SKU 751137

Argyle Pinot Noir Reserve 2010

Argyle - Oregon - United States - Willamette Valley
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12 Bottle
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375ml

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Additional Information on Argyle Pinot Noir Reserve 2010

Winery: Argyle

Vintage: 2010

2010 saw extremely high quality viticulture in many parts of the world, with an exceptionally long and hot summer providing huge benefits for wineries across many countries, especially in the southern hemisphere. The northern hemisphere and Europe saw something of a cooler summer and flowering period, but this was by no means as disastrous as it could have been. France, especially, had a fantastic year in 2010, with the world renowned Burgundy region proclaiming that their white wines of this year are ones to look out for, and despite yields being relatively small across much of the country, the quality was exceptionally high. Spain, too, received some cooler weather, but Rioja and the rest of central Spain are hailing 2010 as a very good year indeed, again as a result of smaller, finer yields. California also received similar climatic conditions, but again, wineries are highly positive about the overall effect this had on their produce, as the slightly challenging conditions resulted in smaller yields of much elegance and distinction. 2010 was really Australia's year, and in South Australia and across the Mornington Peninsula, Chardonnay vines produced good yields with a lower sugar level than in previous years. As such, the majority of South Australian white wines from 2010 are superb, and packed full of character. Shiraz also had a great year, and most Australian wineries have been proclaiming 2010 one of the great vintages. Both the Argentinian and Chilean wine industries benefited from some ideal climatic conditions this year, and are reportedly ecstatically pleased with the fact that their 2010 wines ended up with lower alcohol levels, and were beautifully balanced wines packed full of flavor.

Varietal: Pinot Noir

Regularly described as being the grape varietal responsible for producing the world's most romantic wines, Pinot Noir has long been associated with elegance and a broad range of flavors The name means 'black pine' in French, and this is due to the fact that the fruit of this particular varietal is especially dark in color, and hangs in a conical shape, like that of a pine cone. Despite being grown today in almost every wine producing country, Pinot Noir is a notoriously difficult grape variety to cultivate. This is because it is especially susceptible to various forms of mold and mildew, and thrives best in steady, cooler climates. However, the quality of the fruit has ensured that wineries and vintners have persevered with the varietal, and new technologies and methods have overcome many of the problems it presents. Alongside this, the wide popularity and enthusiasm for this grape has ensured it will remain a firm favorite amongst wine drinkers for many years to come.

Region: Oregon

Since the 1840s, vineyards have been cultivated and wines have been produced within the beautiful state of Oregon, which is now the United States' third biggest producer of fine wines. Although best known for their Pinot Gris and Pinot Noir wines, which have won several awards in recent years, Oregon is home to a surprisingly large range of fine grape varietals. Chardonnay, Merlot and Riesling also all flourish in the cooler areas of Oregon, and there are plenty of wineries across the state keen to experiment with all sorts of Old World classic varietals, as well as many of the hybrid grapes which characterise the country's wine industry. Oregon is also well known for its organic and biodynamic wine industry, making it a fascinating region for new ideas and new styles of wines, all of which are quickly gaining popularity around the world.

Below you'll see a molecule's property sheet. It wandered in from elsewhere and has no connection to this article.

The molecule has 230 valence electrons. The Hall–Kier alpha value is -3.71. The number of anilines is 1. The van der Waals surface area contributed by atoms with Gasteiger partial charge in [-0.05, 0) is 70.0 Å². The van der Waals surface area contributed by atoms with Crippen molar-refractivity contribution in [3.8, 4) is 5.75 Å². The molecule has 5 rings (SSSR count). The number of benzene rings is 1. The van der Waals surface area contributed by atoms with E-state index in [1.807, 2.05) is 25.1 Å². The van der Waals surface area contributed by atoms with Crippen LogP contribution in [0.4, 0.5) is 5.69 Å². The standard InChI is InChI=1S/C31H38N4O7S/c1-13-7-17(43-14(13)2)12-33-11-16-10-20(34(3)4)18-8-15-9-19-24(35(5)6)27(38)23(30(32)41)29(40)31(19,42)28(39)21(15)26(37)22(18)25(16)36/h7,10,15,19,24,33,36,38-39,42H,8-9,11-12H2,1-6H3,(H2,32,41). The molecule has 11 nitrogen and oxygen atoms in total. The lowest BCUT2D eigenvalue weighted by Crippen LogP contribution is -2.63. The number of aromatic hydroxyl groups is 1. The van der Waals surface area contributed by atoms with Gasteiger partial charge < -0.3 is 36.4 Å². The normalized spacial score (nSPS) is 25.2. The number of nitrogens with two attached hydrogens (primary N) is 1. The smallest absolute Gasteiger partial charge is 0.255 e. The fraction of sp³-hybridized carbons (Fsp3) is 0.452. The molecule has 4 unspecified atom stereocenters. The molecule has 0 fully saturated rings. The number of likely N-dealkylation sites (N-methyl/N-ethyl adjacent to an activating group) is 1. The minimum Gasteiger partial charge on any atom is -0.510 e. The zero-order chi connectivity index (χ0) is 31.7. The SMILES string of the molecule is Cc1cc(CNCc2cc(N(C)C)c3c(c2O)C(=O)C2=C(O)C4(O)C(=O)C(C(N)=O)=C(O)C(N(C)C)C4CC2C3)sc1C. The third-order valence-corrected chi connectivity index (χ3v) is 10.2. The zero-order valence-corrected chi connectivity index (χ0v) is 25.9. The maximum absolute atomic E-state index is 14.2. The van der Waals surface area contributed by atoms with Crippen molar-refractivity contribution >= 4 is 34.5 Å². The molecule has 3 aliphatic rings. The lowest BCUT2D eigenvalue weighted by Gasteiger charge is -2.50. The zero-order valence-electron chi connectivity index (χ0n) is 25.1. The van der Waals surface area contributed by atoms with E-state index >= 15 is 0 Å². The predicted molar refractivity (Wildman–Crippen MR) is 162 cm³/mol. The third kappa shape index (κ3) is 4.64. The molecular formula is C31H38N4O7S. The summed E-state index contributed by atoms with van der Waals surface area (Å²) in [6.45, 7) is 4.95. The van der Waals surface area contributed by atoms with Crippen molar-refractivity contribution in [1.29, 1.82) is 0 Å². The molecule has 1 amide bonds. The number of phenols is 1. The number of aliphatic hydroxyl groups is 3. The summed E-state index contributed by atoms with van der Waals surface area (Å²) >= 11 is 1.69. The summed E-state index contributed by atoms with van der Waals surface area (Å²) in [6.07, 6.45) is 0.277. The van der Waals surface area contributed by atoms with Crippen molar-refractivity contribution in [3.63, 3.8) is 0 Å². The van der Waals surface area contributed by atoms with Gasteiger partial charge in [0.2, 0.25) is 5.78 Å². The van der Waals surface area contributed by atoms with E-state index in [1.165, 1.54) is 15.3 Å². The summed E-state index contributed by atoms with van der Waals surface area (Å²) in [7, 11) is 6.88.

Country: United States

Whilst there are several strains of native grape varietals in the United States, it was the introduction of the European species which prompted the country to begin producing wines on a large scale. Over the past few centuries, experimentation and cross-breeding has produced great successes in regards to the quality and suitability of the fruit grown in states such as California, Oregon, Washington and New York, and the past few decades have seen New World wines from the United States reach much higher standards. Arguably the finest United States wines have always come out of California, where the climate and terrroir is most suitable for fine wine production. The masterful blending of classic grape varietals such as Cabernet Sauvignon and Merlot, amongst others including Syrah and Chardonnay, have had world beating results in recent years, prompting many to suggest that there has never been a better time for buying and drinking United States wines.

Appellation: Willamette Valley

The beautiful state of Oregon is home to many productive and important wine producing regions, and one of the most important and widely renowned is Willamette Valley, a lush and fertile region internationally famed for its high quality, flavorful and characterful Pinot Noir wines. Willamette Valley is an ideal location for the Pinot Noir grape, as the long, hot summers and balmy ripening seasons allow the grapes to reach full ripeness, and express their deliciously luxurious flavors and aromas. However, plenty of other grape varietals also thrive in Willamette Valley, and the region is renowned for its dedication to quality, experimentation and innovation, with many wineries increasingly keen to expand their portfolios and show the world just how good and varied the Oregon wine scene can be.
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